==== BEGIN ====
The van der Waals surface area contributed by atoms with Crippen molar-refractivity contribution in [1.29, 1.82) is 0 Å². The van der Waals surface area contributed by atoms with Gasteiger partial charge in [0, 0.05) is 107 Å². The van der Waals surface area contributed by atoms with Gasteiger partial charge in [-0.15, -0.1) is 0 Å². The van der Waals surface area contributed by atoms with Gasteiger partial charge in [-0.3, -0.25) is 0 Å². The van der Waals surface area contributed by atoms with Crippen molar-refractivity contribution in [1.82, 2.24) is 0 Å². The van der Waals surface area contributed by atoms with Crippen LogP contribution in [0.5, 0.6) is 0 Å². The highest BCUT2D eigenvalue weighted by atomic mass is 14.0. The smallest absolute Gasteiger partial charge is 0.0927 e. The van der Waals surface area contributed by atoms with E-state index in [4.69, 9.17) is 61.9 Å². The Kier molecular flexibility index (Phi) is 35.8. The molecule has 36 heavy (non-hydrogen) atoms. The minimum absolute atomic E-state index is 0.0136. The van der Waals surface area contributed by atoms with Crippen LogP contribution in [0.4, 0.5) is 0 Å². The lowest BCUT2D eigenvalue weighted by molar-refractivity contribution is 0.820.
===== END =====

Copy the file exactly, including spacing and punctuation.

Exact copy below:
The van der Waals surface area contributed by atoms with Crippen molar-refractivity contribution in [1.29, 1.82) is 0 Å². The van der Waals surface area contributed by atoms with Gasteiger partial charge in [0, 0.05) is 107 Å². The van der Waals surface area contributed by atoms with Gasteiger partial charge in [-0.15, -0.1) is 0 Å². The van der Waals surface area contributed by atoms with Gasteiger partial charge in [-0.3, -0.25) is 0 Å². The van der Waals surface area contributed by atoms with Crippen molar-refractivity contribution in [1.82, 2.24) is 0 Å². The van der Waals surface area contributed by atoms with Crippen LogP contribution in [0.5, 0.6) is 0 Å². The highest BCUT2D eigenvalue weighted by atomic mass is 14.0. The smallest absolute Gasteiger partial charge is 0.0927 e. The van der Waals surface area contributed by atoms with E-state index in [4.69, 9.17) is 61.9 Å². The Kier molecular flexibility index (Phi) is 35.8. The molecule has 36 heavy (non-hydrogen) atoms. The minimum absolute atomic E-state index is 0.0136. The van der Waals surface area contributed by atoms with Crippen LogP contribution in [0.4, 0.5) is 0 Å². The lowest BCUT2D eigenvalue weighted by molar-refractivity contribution is 0.820.